Cinemas in New York City were ordered to close on March 16, 2020 as part of the city’s mitigation efforts to contain the Covid-19 pandemic in its early days. The virus would soon turn the city’s five boroughs into its global epicenter, extending the length of those closures from what was initially expected to be weeks to a matter of months.
Cases dropped from that first Spring peak and stabilized in the New York City region throughout much of the Summer. Starting in May and extending through August, cinemas slowly began re-opening on a state-by-state basis across the country. As Labor Day approached, however, the state of New York had yet to provide a re-opening timeframe or set of guidelines for cinemas. Despite the lack of clarity around New York’s re-opening, Warner Bros.’ gambled on an early September release for Christopher Nolan’s Tenet, the first major studio film released in cinemas during the pandemic. The film’s release came and went without the slightest indication of a New York re-opening, indefinitely removing the top box office market in the country––and putting the rest of the 2020 release schedule at risk. Days after Tenet’s domestic debut, with New York and Los Angeles theaters still closed, Warner Bros. decided to push the October release of Wonder Woman 1984 to Christmas.
Landmark Theatres President and COO Paul Serwitz speaks about New York Citys’ reopening on this week’s episode of the Boxoffice Podcast, below.
When New York state finally announced re-opening guidelines timed to late October, it excluded New York City from those plans without providing any further explanation. By the end of October, nearly every remaining title on the 2020 slate had been rescheduled to the following year, premiered early or simultaneously in streaming platforms, or skipped theaters altogether.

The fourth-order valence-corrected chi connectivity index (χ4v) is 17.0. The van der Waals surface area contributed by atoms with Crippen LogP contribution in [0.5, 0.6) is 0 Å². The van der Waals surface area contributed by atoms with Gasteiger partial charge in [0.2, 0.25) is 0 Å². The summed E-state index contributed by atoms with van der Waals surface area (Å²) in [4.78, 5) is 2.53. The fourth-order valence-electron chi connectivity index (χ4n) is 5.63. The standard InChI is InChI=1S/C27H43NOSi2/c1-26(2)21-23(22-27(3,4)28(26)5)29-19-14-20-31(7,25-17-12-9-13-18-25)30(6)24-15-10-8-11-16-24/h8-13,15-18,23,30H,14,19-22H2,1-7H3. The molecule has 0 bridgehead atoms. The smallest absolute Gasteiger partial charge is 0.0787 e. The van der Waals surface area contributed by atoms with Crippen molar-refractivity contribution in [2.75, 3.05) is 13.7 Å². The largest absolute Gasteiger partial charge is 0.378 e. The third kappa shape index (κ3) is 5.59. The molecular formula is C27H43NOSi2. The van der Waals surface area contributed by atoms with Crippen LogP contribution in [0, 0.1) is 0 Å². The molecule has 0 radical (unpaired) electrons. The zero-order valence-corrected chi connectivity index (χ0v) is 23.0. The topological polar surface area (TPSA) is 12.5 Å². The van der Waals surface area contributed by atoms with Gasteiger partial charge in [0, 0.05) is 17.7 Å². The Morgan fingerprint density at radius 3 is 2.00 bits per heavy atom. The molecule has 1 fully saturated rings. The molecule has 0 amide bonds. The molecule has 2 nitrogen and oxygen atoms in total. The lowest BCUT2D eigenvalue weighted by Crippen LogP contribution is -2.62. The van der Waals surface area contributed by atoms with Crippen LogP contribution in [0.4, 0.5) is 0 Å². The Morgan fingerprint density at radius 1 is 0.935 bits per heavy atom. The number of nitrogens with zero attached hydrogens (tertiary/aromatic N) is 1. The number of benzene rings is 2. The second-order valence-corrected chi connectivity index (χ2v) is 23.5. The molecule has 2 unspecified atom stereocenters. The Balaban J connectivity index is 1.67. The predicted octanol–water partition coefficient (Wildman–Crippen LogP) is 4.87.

It took a total of 50 weeks since Mayor Bill De Blasio’s original announcement to close New York City movie theaters for local moviegoers to finally learn when–-and how––they could return to the cinema. It wasn’t until late February 2021, after prioritizing several other businesses––including restaurants, gyms, casinos, pool halls, bowling alleys, and arcades––that Governor Andrew Cuomo finally announced New York City cinemas could re-open at 25 percent capacity, with a maximum of 50 people per auditorium, on March 5. After nearly a year of closures without a single update, New York City exhibitors were given ten days to make all the necessary arrangements, including the installation of enhanced air filtration systems, in order to be among the first in the city to re-open.
AMC Theatres was the first major circuit to jump at the opportunity to announce their return to New York City. The chain released a statement from CEO Adam Aron within hours of Cuomo’s announcement, indicating it would be opening all its NYC locations on March 5. Showcase Cinemas was the only other major circuit to announce it would open three NYC area locations on that date. Across the Brooklyn Bridge, independent dine-in operator Nitehawk Cinemas opened its Prospect Park location. Other top chains––including Regal, Alamo Drafthouse, and Cinépolis––expressed optimism to open in the coming weeks and months. Luxury cinema chain Ipic announced it would re-open its location in the financial district on March 31.
Complementing its status as the country’s top box office market, New York’s re-opening also plays a crucial role in the specialty market as a launching ground for platform releases and a media hub to properly market art-house and foreign titles. Two of the most prominent art-house theaters in lower Manhattan remain closed: Film Forum, scheduled to return on April 2, and Metrograph, which hasn’t issued a re-opening date. Only a short walk from them, a trio of cinemas in Greenwich Village were among the first to re-open on March 5. The IFC Center was joined by Reading’s Angelika Film Center and Cohen Media Group’s Quad Cinema, programmed by the group’s Landmark Theatres team, to welcome New Yorkers back to the movies with the specialty programming they’re known for.